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Challenging leadership: The uncomfortable debate zone


Ian Day and John Blakey continue their series on challenging leadership. This time the focus is on conflict.
John Donne wrote the poem 'No Man Is An Island' which represents the truth of our connectedness. This is equally the case for leadership; the quality of relationships is crucial for individual and organisational effectiveness; we have to collaborate to achieve goals. However, conflict sometimes occurs, there can be tension as divisions compete for a limited budget, or if a deadline is missed with knock-on effects, or resulting from the dual responsibilities associated with a matrix structure. In this series of articles on challenging leadership we have emphasised the need to achieve a balance of high support and high challenge as shown in the 2 x 2 matrix below. This is equally important for conflict resolution. 
Conflict can be a healthy energy. Studies have shown that teams that are too cohesive and avoid conflict are not as effective as teams that embrace vigorous debate, and air their views energetically. This open debate allows the team to unite around a common goal. As conflict is a constructive force we should not avoid it. But we should recognise that there are times when performance suffers as the tension caused by conflict rises beyond an optimal level. This is when we need to face the conflict and achieve a resolution. 
Considering the 2 x 2 support challenge matrix above, there are four styles for handling conflict. In the interim/apathy quadrant the approach to conflict resolution would be to ignore the issue and hope it goes away. In the cosy club of high support and low challenge, conflict resolution is achieved through accommodating the needs of the other person and doing what they require. In the high challenge and low support quadrant a very assertive style would be taken to ensure 'my' concerns are addressed at the expense of others, the downside of this is at an atmosphere of stress pervades. The ideal approach is through high support (concern for others) and high challenge (asserting own needs). This is the area in which high performance is evident as win-win solutions are sought in a collaborative environment of mutual benefit.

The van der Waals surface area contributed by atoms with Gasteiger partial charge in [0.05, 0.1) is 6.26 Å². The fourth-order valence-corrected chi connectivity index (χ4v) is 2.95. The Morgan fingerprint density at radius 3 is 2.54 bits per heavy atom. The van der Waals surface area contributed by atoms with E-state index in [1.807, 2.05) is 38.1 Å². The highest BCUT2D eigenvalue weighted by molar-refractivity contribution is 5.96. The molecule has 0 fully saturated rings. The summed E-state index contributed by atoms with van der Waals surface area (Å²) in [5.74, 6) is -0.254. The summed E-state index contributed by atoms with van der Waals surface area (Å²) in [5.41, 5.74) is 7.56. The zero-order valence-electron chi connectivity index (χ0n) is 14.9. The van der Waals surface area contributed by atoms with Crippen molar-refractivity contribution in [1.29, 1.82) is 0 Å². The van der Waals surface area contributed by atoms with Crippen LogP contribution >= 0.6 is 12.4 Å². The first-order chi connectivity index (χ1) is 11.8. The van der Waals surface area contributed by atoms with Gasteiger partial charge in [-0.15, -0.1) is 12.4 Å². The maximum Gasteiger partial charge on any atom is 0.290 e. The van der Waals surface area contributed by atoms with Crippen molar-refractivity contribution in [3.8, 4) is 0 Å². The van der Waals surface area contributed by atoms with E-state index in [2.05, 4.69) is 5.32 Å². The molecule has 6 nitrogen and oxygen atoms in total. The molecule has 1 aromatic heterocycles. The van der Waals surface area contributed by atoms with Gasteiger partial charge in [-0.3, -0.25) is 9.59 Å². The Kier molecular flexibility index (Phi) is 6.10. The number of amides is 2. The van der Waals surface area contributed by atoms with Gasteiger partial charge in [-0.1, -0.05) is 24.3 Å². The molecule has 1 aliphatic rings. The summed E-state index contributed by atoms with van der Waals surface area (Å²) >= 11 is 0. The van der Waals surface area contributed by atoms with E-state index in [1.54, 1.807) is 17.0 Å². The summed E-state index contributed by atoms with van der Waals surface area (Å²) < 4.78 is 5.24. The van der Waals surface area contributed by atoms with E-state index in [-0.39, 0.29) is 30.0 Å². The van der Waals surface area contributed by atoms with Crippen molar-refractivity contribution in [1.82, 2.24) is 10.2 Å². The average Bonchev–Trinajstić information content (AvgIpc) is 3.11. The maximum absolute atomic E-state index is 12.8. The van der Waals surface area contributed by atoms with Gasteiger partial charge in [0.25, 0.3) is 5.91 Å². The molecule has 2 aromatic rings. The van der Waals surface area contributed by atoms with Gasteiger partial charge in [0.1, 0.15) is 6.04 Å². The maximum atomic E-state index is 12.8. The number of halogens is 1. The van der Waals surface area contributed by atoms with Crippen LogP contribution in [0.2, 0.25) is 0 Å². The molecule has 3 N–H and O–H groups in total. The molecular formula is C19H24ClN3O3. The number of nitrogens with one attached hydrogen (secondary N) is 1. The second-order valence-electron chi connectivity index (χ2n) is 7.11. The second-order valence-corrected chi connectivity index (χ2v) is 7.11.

Achieving a collaborative balance
So how do we achieve this high support, high challenge collaborative balance, without the stress of unnecessary competition and without avoiding conflict? Here is an example dialogue. David is a financial controller in a matrix organisation with functional accountability to the MD of the manufacturing business unit, and with professional accountability to the chief finance officer of the group.  The CFO has said that David needs to attend a seminar on the new international accounting standards. However, the MD has asked David to present a paper to the operating board on proposed cost savings on the same day. Both are equally important and David has a meeting with the FD to resolve this conflicting time pressure.
FD: This seminar has been arranged for weeks and is crucial to our accounting procedures. You must attend.
David: I recognise the importance, however, I am the only person who can present the financial report at the ops board.